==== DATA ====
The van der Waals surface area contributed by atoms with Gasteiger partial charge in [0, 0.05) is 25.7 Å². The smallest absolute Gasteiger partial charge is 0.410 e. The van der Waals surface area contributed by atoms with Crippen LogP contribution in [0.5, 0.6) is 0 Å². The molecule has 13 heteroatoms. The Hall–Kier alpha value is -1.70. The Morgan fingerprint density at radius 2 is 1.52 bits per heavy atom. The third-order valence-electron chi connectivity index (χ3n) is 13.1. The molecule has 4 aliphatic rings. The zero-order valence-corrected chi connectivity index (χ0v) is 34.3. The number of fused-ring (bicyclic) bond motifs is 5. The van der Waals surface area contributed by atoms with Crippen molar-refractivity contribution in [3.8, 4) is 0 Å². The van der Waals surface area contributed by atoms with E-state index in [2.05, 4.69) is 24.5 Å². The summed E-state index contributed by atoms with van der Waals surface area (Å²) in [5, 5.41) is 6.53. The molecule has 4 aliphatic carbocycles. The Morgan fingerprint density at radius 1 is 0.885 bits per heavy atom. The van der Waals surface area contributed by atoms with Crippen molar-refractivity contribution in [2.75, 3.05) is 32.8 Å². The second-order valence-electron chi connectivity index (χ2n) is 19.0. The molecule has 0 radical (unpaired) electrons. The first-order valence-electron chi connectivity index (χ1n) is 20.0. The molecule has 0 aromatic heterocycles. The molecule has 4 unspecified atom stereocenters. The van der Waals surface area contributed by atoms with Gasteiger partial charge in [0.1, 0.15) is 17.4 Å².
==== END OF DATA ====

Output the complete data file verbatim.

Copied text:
The van der Waals surface area contributed by atoms with Gasteiger partial charge in [0, 0.05) is 25.7 Å². The smallest absolute Gasteiger partial charge is 0.410 e. The van der Waals surface area contributed by atoms with Crippen LogP contribution in [0.5, 0.6) is 0 Å². The molecule has 13 heteroatoms. The Hall–Kier alpha value is -1.70. The Morgan fingerprint density at radius 2 is 1.52 bits per heavy atom. The third-order valence-electron chi connectivity index (χ3n) is 13.1. The molecule has 4 aliphatic rings. The zero-order valence-corrected chi connectivity index (χ0v) is 34.3. The number of fused-ring (bicyclic) bond motifs is 5. The van der Waals surface area contributed by atoms with Crippen molar-refractivity contribution in [3.8, 4) is 0 Å². The van der Waals surface area contributed by atoms with E-state index in [2.05, 4.69) is 24.5 Å². The summed E-state index contributed by atoms with van der Waals surface area (Å²) in [5, 5.41) is 6.53. The molecule has 4 aliphatic carbocycles. The Morgan fingerprint density at radius 1 is 0.885 bits per heavy atom. The van der Waals surface area contributed by atoms with Crippen molar-refractivity contribution in [2.75, 3.05) is 32.8 Å². The second-order valence-electron chi connectivity index (χ2n) is 19.0. The molecule has 0 radical (unpaired) electrons. The first-order valence-electron chi connectivity index (χ1n) is 20.0. The molecule has 0 aromatic heterocycles. The molecule has 4 unspecified atom stereocenters. The van der Waals surface area contributed by atoms with Gasteiger partial charge in [0.1, 0.15) is 17.4 Å².